Through his first two seasons, Vikings kicker Blair Walsh was about as close to automatic as field goal kickers get. He has only missed seven of 68 field goal attempts and three of those were bombs of 50 yards or more. When the Vikings send Walsh out to attempt a field goal, almost every time he has left by putting three points on the board.
However, when the Vikings finished their last home preseason game against Arizona, Walsh wasn’t happy. In fact, he was downright angry. He got into a heated exchange with long snapper Cullen Loeffler – a boil-over from a brutal game in which he missed two field goals and a long extra point. The frustration was shared because expectations are that he never misses and when the misses came in bunches, it was hard to control his temper.
“Any time you don’t make kicks, you’re angry about it,” Walsh said. “We missed two long kicks and one of the experimental extra points. I was mad at the time because that isn’t what we do. I think we’ve bounced back nicely – I think we made the nine field goals – so I took a positive from that.”
Since that time, Walsh has been perfect – connecting on nine straight field goals that helped the Vikings finish the preseason undefeated. The reason his outburst in the Vikings locker room following the Arizona game was so pronounced was because the kicking unit has been having the best offseason in terms of accuracy and execution that he’s had in his three years as a Viking.
“The reason it was so frustrating was that our execution had been as good as we had seen it all during the spring,” Walsh said. “Timing, protection, everything was there, so when that happens and a kick doesn’t go in, it’s frustrating.”
One of the hallmarks of a great player is that he can make the difficult look effortless. When something looks so easy because it is consistently executed with near-flawless precision, people get the idea that anyone can do it. But Walsh is quick to point out that several things can go wrong on the way to making a field goal.
The snap can be off line. The holder can bobble the snap. The field can be slick or have a divot in the spot. Weather can be a factor. One missed block can send a defender with a free path to the ball. What looks so simple to the naked eye is actually a pretty complicated procedure.
“There are a lot of moving parts to it,” Walsh said. “I know it seems very simplistic – just put the ball through the uprights – and to an extent it is. But there are a lot of moving parts on each kick – the snap, the hold, the protection, the situation in the game, the wind, the footing. There’s a lot of stuff that goes into it and my job is to simplify all that and make the kick.”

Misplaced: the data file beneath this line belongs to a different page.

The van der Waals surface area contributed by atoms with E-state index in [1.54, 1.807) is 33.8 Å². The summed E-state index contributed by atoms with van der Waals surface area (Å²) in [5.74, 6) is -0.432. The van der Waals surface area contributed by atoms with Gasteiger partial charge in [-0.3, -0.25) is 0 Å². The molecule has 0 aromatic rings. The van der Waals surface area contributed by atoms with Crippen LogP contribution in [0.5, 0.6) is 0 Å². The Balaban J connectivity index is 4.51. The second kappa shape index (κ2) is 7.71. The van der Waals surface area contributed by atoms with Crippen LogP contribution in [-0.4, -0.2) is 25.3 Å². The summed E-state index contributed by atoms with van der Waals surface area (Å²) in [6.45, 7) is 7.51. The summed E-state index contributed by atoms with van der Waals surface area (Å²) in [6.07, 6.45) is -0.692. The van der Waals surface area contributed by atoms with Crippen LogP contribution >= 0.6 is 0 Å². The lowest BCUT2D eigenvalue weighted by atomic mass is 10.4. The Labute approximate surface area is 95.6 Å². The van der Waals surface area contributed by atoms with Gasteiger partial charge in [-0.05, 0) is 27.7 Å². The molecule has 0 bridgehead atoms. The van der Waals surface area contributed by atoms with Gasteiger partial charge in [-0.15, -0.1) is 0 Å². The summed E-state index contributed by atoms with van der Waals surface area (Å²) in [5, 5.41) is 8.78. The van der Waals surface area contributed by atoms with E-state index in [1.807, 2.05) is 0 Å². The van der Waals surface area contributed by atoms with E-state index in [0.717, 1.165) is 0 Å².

Walsh refused to put the blame on his misses with the unfamiliarity with TCF Bank Stadium. He, Loeffler and holder Jeff Locke had gone down to The Bank a handful of times on their own over the past few months to get the lay of the land. Just as it takes an adjustment for kickers at Pittsburgh’s Heinz Field because the wind swirls in through the open end of the stadium, the Bank has its own nuances that Walsh and the specialists are learning on the fly.
“We’ve taken a few field trips down there,” Walsh said. “There isn’t anything too tricky, it’s just being comfortable in that environment. I think that’s the biggest thing is getting used to our surroundings because we play outside now instead of inside. There are a lot of little things like how sunlight and shadows come into play. Things you wouldn’t even think about inside that you have to now account for.”
Walsh believes some good came out of the emotional dust-up he and Loeffler shared after the Arizona game. It was simply a matter of mutual frustration that things could go so poorly – not just once but three times in the same game. What that lack of execution did was get the field goal team back on point on making sure they execute the fundamentals and the results have been obvious since then.
Kicking field goals is much more difficult than it looks – that’s why good kickers tend to have long NFL careers. As the Vikings start playing games where winning and losing counts against their record, Walsh and the field goal unit will be a key components. Perfection is expected and that’s a cross Walsh is willing to bear.
“I guess it’s nice that they expect perfection,” Walsh said. “It’s a little unrealistic, but it’s part of the job description. They’re going to expect you to do your best because you’re paid to do this and are expected to perform at a high level.”
John Holler has been writing about the Vikings for more than a decade for Viking Update. Follow Viking Update on Twitter and discuss this story on our subscriber message board.
Walsh worked out kinks after emotional moment
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